If you don’t have Hootsuite or Buffer I don’t know what you’re doing with your life.  These two free services offer the ability to auto post during peek hours on your social media accounts.  This way you can schedule posts telling your followers about sales, interviews or giveaways you’ll be doing.  Priceless, for the author who is short on time and energy.

Hopefully you got something out of that, next week, I’ll be addressing paid marketing services and book PR.  If you have questions or comments post them below.

Blogging, SEO

SEO Keywords For Fiction Authors

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Update: I did a more recent version of this article called: SEO Keywords for Self-Published Books in 2016, so go check it out.

I’ll be honest, I wasn’t enthusiastic about writing this post because it was so technical and to be real, I usually ignore posts about SEO and keyword research.  That’s mainly, because the subject is so boring.  But after seeing the comment section in my last post, I realized I had to face an old demon.  Yes, I do read the comments and I often feel your pain.

Not only did I find SEO boring, I didn’t realize the correlation between it and book marketing.  But there is, keywords are an intricate part of online marketing and most of us are selling our books online so wouldn’t it be nice if we understood this mysterious creature called SEO?

Anyone can rank high in the search engines just by inserting popular words and riding on the coattails of controversy or news headlines but that easily backfire.  In my own experience I’ve used the wrong keywords on this blog and ended up with a ton of bounce traffic.

In most cases, author blogs and websites need to be tagged with keywords that include:

  1. Title of your book
  2. Author Name
  3. Genre of your book

But you can’t just let it end there, you have to insert commonly searched terms.  This is where the Google adwords search toolbar comes into play.  In less than a half-hour, I was armed with the most searched terms related to fiction books.

Top search results on the word: “Books”

Keyword Ideas

Number of Global Monthly Searches

E books 4,090,000
Online books 2,740,000
On line books 2,240,00
Books online 2,740,000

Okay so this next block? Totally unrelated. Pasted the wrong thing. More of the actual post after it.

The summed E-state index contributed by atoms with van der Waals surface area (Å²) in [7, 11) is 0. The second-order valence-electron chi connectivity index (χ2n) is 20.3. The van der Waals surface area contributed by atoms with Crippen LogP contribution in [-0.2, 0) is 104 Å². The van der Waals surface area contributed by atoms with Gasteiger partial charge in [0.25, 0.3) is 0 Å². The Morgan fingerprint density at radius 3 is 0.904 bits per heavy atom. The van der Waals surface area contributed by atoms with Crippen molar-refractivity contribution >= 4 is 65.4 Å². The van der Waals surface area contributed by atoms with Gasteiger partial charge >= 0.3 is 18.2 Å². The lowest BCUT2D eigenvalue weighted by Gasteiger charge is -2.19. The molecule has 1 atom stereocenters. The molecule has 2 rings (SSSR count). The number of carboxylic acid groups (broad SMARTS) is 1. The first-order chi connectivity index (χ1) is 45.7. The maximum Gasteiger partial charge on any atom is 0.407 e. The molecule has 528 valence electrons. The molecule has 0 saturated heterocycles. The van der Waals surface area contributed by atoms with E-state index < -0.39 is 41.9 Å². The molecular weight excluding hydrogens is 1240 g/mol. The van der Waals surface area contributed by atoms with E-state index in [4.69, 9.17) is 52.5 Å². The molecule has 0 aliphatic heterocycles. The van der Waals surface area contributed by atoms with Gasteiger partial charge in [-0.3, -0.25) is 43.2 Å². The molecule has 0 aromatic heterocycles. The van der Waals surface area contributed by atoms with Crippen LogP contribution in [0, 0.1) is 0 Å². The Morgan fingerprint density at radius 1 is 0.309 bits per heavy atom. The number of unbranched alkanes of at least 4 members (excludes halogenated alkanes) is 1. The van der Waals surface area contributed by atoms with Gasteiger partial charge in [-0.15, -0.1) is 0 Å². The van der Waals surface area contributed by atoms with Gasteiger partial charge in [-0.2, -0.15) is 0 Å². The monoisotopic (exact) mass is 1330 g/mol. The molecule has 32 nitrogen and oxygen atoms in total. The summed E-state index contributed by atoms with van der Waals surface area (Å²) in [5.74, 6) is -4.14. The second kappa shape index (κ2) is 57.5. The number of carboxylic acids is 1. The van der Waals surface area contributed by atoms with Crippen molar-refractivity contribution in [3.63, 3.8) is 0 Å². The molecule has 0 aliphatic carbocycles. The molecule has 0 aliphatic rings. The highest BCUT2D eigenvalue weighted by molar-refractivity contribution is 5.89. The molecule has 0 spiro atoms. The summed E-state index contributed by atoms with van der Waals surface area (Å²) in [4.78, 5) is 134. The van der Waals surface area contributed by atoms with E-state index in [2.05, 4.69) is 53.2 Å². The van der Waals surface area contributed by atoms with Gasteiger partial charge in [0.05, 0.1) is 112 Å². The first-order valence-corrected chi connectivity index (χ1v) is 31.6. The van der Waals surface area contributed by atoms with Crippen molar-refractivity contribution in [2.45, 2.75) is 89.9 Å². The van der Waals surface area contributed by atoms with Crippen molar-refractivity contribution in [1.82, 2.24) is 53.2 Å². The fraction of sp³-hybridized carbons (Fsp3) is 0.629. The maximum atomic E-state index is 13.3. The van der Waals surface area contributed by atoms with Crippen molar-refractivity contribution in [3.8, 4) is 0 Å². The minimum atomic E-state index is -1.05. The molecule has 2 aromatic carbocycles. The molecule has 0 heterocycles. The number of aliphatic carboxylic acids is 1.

New books 1,000,000
Google books 2,740,000
Children’s Books 823,000
Kindle Book 1,220,000

Top results for the term: “Fiction”

Keyword Ideas

Number of Global Monthly Searches

Fiction Books 673,00
Adult Fiction 201,000
Historical Fiction 135,000
Top Fiction Books 110,000
Free Fiction 90,500
New Fiction 90,500
Fiction Series 74,000
Good Fiction 60,500
Romantic Fiction 49,500
Adult Fiction Novels 40,500
Gay Fiction 40,500
Flash Fiction 33,100
Horror Fiction 22,200
Christian Fiction 27,100
Contemporary Fiction 18,100

Top Results for “Novel”

Keyword Ideas

Number of Global Monthly Searches

A novel 13,600,000
The Novel 13,600,000
Novel Books 1,220,000
American Novel 1,220,000
Online Novel 550,000
Romance Novel 368,000
Fiction Novel 368,000
Best Novel 301,000
Free Novel 368,000
Romantic Novel 165,000
Novel Writing 135,000
Pandigital Novel (An iPad like eReader) 90,500
Fantasy Novel 40,500
Novel Reviews 40,500
Historical Novel 40,500
Vampire Novel 33,100

Top Results for the word, “Adult Readers”

Keyword Ideas

Number of Global Monthly Searches

Book Club 1,220,000
Books for Young Adults 135,000
Books for Girls 368,000
Books for Teens 110,000
Adult Novels 110,000

Top Search Results for “Reading Books”

Keyword Ideas

Number of Global Monthly Searches

How to read a book 1,220,000
Reading Books on line 201,000
Reading Books for Free 135,000
Where to read books online 450,000
Online Reading Books 246,000
Read Books 1,220,000

Homework:

Pick out your keywords or look some up on the Google Tools page and find some unique to your book.  Look up things like Science Fiction or Chick-Lit and see what you get.  This will take awhile since you’ll be trying different words and combinations of phrases.  That’s fine, take your time and next week, we’ll put those keywords to use.